2016 ISSUE 1

GEOLOGIST TO GOVERNOR: LIVING THE OPPOSITE OF WOE

Irrepressibly optimistic, funny, self-deprecating, at times self-doubting but driven to tackle difficult challenges. These are the qualities that shine through in John Hickenlooper ’74’s disarming autobiography, The Opposite of Woe: My Life in Beer and Politics (with Maximillan Potter; Penguin Press, 2016). It was in a moment of self-doubt, or perhaps profound personal insight, that…

WESLEYAN RESPONDS TO SYRIAN REFUGEE CRISIS

Last fall President Roth took what some thought was a risk. Appalled by the Syrian refugee crisis, he issued a challenge to the Wesleyan community, asking what can we do? How would people respond? Would they say that’s not Wesleyan’s business? Ask why this crisis and not another? Demand more of Wesleyan than it could…

GRATITUDE FOR THE LATE PROFESSOR FIRSHEIN

I was very sad to hear the obituary news about my mentor, adviser, and friend, Professor Bill Firshein. I worked in Bill’s lab for two years and did my senior thesis with him, and I was one of the first students to graduate with Honors from the newly formed MB&B Department, which Bill founded in 1986.…

KUDOS TO DR. MICHAEL GREENBERG ’76

Flipping through Issue 3, 2015, I came across the Newsmaker profile of Michael Greenberg ’76, PhD, in the Class Notes. The writeup was appropriately congratulatory, but he deserves so, so much more. Among other disorders, Dr. Greenberg’s lab is currently working on Rett Syndrome, a single gene disorder affecting girls almost exclusively. Silently lurking, Rett…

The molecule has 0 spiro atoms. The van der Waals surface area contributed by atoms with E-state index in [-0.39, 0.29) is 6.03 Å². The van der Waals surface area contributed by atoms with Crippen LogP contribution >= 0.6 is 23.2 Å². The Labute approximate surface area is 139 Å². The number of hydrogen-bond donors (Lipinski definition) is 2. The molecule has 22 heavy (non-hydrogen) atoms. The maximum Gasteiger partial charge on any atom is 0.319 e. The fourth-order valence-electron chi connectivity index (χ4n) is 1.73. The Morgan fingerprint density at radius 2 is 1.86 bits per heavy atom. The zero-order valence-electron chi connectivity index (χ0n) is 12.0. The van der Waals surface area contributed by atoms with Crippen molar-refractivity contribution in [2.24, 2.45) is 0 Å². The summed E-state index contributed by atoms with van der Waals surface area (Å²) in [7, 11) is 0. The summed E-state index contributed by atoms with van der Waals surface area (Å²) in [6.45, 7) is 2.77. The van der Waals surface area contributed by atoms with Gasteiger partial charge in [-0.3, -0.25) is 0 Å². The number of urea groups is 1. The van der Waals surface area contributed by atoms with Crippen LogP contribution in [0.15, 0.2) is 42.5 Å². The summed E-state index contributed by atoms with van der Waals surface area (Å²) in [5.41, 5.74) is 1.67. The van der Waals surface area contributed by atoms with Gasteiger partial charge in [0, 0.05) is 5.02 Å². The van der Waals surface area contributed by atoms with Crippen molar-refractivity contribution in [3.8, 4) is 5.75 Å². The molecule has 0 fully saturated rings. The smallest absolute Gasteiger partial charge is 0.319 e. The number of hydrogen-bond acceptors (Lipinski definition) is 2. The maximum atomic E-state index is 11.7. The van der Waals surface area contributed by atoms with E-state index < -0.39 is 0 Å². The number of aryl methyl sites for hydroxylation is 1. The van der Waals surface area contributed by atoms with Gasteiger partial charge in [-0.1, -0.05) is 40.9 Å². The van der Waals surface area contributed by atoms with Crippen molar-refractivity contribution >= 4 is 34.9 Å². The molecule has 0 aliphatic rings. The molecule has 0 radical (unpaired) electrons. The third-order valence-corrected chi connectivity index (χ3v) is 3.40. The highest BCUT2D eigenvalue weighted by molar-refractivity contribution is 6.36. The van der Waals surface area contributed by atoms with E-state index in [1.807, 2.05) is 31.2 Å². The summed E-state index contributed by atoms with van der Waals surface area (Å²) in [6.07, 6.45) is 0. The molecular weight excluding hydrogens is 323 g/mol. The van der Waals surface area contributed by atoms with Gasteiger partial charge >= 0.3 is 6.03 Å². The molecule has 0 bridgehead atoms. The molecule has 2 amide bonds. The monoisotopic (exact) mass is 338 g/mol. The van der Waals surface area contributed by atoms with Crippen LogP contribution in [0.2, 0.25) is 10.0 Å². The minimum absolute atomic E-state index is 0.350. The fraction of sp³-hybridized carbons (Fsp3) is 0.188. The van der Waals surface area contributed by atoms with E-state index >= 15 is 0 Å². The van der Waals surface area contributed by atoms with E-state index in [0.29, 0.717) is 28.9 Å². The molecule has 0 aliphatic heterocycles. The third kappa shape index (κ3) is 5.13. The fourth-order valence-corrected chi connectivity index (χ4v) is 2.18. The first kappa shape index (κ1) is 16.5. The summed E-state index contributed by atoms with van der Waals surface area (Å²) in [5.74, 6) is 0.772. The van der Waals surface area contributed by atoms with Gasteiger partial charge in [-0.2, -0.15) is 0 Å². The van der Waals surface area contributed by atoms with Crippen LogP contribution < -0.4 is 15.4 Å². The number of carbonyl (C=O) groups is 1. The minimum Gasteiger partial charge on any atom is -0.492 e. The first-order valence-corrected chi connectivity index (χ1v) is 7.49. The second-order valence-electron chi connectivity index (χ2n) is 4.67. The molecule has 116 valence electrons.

COMMENT ON PEDAGOGICAL INNOVATION

For a retired physician now in my second career as an instructor in biology at the undergraduate level this article was of great practical interest. I often tell my students that a good indicator of how well they understand a concept is their ability to explain it to another student. I wish we had the…

ARGUS CONTROVERSY

Black Lives Matter. It was interesting to note the differing reactions of Wesleyan students to an Argus article using those words (Wesleyan, 2015, issue 3, page 13). It is not my intention to come down on either side of the controversy. What interests me most is the way in which those opposed to the op-ed…

9/11 TRAUMA RESPONSE RELEVANT TO OTHER GROUPS

Reading the article on Clifford Chanin ’75 (“The 9/11 Memory Keeper,” Wesleyan, Issue 3, 2015) and his discussion of the intersection of trauma response, I was struck by how closely this correlates with the experience of Americans of African descent and Native Americans. “[T]he cultural/political turmoil in societies that had difficult economies and younger populations…

EDITOR’S NOTE: WHAT OUR READERS SAY

I was a young reporter for the Middletown Press when it moved from its hole-in-the-wall location on the north end of Main Street to a new building on the south end that would have been the envy of any small-city newspaper. Little did I know that I had seen the paper at its zenith during my…

SCHOLAR ATHLETE: SU PARDO ’16

Su Pardo ’16, pitcher for the Wesleyan softball team, is majoring in classical studies and economics. “I’d taken four years of Latin in high school,” she explains. “Economics, however, was a foreign concept, but I really liked how applicable it is in the world today. I’m also very math-oriented, so I like synthesizing data and…

JUST PUBLISHED

Alexander Chee ‘89 Queen of the Night Houghton Mifflin Harcourt, 2016 Alexander Chee’s long-anticipated follow-up to his Whiting Award–winning debut, Edinburgh (2001), is an operatic epic as rich and soaring as his protagonist’s voice: a rare “falcon” soprano. Set in 19th-century Paris, Queen of the Night tells the story of Lilliet Berne, an American orphan…